"Hire slow, fire fast."
Many companies do the opposite. Especially startups. Pressure for speed and growth forces managers to be fast at hiring ("we need someone on customer service position YESTERDAY!") but very slow at letting poorly performing people go. Don't make this mistake.
We came up with these interview questions over the years of running our own customer service team and developing a help desk app in close contact with our clients - support teams in over 2000 companies all over the world. Please note, that most of the questions are meant for technology companies and software startups, some of them might not fit other industries.
Now, to the actual questions.
I don't have to tell you why is this important. Also, it's OK to be annoyed by a customer. As long as you're not showing it. And as long as it does not not affect your work. Also, ask the candidate WHAT was the most annoying about that client specifically.
What drew their attention to customer service industry? What are their career goals? Your objective here is really to understand if they treat this a temp job. If they do - oh that's a bad sign. If they don't - embrace it and tell them, that helpdesk agents in your company are not some "second grade" employees, they get invited to all the important meetings and get involved into all the product decisions.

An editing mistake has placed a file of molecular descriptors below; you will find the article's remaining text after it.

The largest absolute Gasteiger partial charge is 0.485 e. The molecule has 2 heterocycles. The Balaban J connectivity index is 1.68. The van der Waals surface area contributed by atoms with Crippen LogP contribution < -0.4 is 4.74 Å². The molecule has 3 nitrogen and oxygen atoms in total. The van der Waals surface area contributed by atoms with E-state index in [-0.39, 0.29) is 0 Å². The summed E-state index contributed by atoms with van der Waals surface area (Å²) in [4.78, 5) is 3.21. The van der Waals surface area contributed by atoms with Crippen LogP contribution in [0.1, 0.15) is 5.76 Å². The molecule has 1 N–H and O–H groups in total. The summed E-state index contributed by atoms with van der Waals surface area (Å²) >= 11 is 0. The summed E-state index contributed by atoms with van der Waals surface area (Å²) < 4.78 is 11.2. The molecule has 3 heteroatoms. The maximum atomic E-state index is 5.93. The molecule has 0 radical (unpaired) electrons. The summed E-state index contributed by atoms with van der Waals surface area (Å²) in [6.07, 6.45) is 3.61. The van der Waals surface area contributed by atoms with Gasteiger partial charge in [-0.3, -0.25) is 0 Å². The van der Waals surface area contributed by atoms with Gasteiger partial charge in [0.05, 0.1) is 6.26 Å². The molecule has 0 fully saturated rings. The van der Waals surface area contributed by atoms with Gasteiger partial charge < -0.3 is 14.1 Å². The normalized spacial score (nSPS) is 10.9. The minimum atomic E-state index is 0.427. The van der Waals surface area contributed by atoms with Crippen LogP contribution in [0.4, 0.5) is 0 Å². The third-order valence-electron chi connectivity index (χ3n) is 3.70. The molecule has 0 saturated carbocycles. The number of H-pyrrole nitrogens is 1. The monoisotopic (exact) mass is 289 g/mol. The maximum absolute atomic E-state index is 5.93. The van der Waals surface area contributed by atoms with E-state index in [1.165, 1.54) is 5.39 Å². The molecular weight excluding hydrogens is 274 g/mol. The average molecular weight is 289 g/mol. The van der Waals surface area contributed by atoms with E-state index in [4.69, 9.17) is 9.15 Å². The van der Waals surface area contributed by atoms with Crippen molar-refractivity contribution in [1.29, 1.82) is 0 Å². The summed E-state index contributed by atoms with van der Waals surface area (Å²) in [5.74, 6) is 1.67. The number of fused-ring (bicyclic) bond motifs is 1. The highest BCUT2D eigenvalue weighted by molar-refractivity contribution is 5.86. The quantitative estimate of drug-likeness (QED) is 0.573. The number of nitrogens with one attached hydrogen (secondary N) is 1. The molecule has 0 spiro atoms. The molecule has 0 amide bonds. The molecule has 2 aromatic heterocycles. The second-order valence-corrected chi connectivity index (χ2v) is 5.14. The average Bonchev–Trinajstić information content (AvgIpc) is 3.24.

They are, right?
99% of customer support is done via email anyway, so writing is crucial. No need to test it during the actual interview, but do keep this in mind while exchanging emails and text messages prior to the actual meeting. Short clear and systematized writing is a great sign.
"Clear writing is a sign of clear thinking. Great writers know how to communicate. They make things easy to understand. They can put themselves in someone else’s shoes. They know what to omit. And those are qualities you want in any candidate."
Jason Fried, 37-signals
Go through your case history, pull some previous tickets and send a couple of them to the candidate, even before inviting them to an interview. Ask them to provide a reply. And you will quickly see if they're a good fit.
Having no previous experience in your industry is OK. But they still need to be "tech savvy". They'll learn the rest from their peers. But do test their ability to find things on Google. This might sound funny, but sometimes you just need to copy-paste the error-message from a customer into the search field and find a workaround.
Things might go south. Actually, things will go south. Servers will crash, unit-tests will fail to catch a bug in your code, your app will be DDoS'ed, your hard-drive will crash and you will lose your backups. The important thing is to be open and transparent about the problem and while developers and sysadmins will stay up all night, solving the problem, your customer service agents will be the ones who'll be getting all the customer "love" during those hard times. They did nothing wrong but they take all the blame.
Alex has founded Jitbit in 2005 and is a software engineer passionate about customer support.